And just when you thought it couldn't get any better, listen up. The F-22 will have the first integrated avionics suite ever flown on a combat aircraft. The Northrop/Grumman-Texas Instruments APG-77 radar, Lockheed Martin electronic warfare suite and the TRW communications/navigation/IFF subsystems are all included. Over one million lines of computer code will comprise the system. The electronics will be liquid cooled, an much lighter than the old electronics found in fighter a/c such as the F-14, F-15 & F-16. The F-22's CIP's will process 700 million operations per second, which is roughly equivalent to four Cray supercomputers. An integrated countermeasures set will be controlled by the CIP's. Rapid systems programming and upgradeability are available in the time of a crisis. The onboard jammer, communication, navigation, & IFF antennas, in addition to the RWR is contained on smart skins on the wings.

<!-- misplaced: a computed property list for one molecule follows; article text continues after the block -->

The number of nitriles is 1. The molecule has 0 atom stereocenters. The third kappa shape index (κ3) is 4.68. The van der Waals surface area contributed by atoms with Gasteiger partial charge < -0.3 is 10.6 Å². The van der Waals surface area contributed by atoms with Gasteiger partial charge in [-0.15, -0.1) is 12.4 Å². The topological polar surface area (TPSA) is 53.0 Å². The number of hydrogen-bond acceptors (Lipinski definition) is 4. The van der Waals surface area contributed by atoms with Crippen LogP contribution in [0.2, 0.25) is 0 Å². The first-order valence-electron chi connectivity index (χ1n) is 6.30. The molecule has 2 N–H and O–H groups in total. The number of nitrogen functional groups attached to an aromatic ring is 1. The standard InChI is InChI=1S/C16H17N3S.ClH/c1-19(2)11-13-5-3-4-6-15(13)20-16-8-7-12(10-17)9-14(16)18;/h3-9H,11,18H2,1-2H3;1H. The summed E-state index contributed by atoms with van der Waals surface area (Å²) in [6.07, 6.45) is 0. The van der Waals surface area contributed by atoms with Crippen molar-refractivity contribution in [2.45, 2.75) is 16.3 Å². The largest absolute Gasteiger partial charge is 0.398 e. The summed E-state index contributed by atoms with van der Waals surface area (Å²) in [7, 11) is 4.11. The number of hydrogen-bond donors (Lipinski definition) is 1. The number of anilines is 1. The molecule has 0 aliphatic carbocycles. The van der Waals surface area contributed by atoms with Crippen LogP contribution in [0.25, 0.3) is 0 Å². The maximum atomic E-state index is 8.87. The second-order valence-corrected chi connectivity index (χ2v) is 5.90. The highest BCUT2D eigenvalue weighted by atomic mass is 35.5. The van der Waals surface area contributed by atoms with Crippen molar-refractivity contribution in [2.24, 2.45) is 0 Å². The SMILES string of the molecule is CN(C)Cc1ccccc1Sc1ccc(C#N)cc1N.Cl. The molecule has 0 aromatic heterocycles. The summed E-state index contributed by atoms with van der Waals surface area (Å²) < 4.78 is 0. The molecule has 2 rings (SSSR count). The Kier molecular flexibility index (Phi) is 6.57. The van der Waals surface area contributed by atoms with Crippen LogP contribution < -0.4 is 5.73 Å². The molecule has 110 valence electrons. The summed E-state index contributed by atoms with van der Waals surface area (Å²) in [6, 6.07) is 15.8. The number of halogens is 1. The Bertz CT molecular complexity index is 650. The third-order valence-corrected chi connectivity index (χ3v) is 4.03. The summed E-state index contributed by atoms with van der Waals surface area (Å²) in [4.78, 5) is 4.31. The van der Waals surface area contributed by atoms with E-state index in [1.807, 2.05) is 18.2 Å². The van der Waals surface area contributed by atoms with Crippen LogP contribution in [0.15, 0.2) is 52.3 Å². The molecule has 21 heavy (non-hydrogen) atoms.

Included in the Communications/Navigation/Identification system is an Inter/Intra-Flight Data Link (IFDL) that allows all F-22s in a flight to share target and system data automatically and without radio calls. One of the original objectives for the F-22 was to increase the percentage of fighter pilots who make 'kills'.With the IFDL, each pilot is free to operate more autonomously because, for example, the leader can tell at a glance what his wing man's fuel state is, his weapons remaining, and even the enemy aircraft has targeted. Classical tactics based on visual 'tally' (visual identification) and violent formation maneuvers that reduce the wing man to 'hanging on' may have to be rethought in light of such capabilities. This link also allows additional F-22 flights to be added to the net for multi-flight coordinated attack."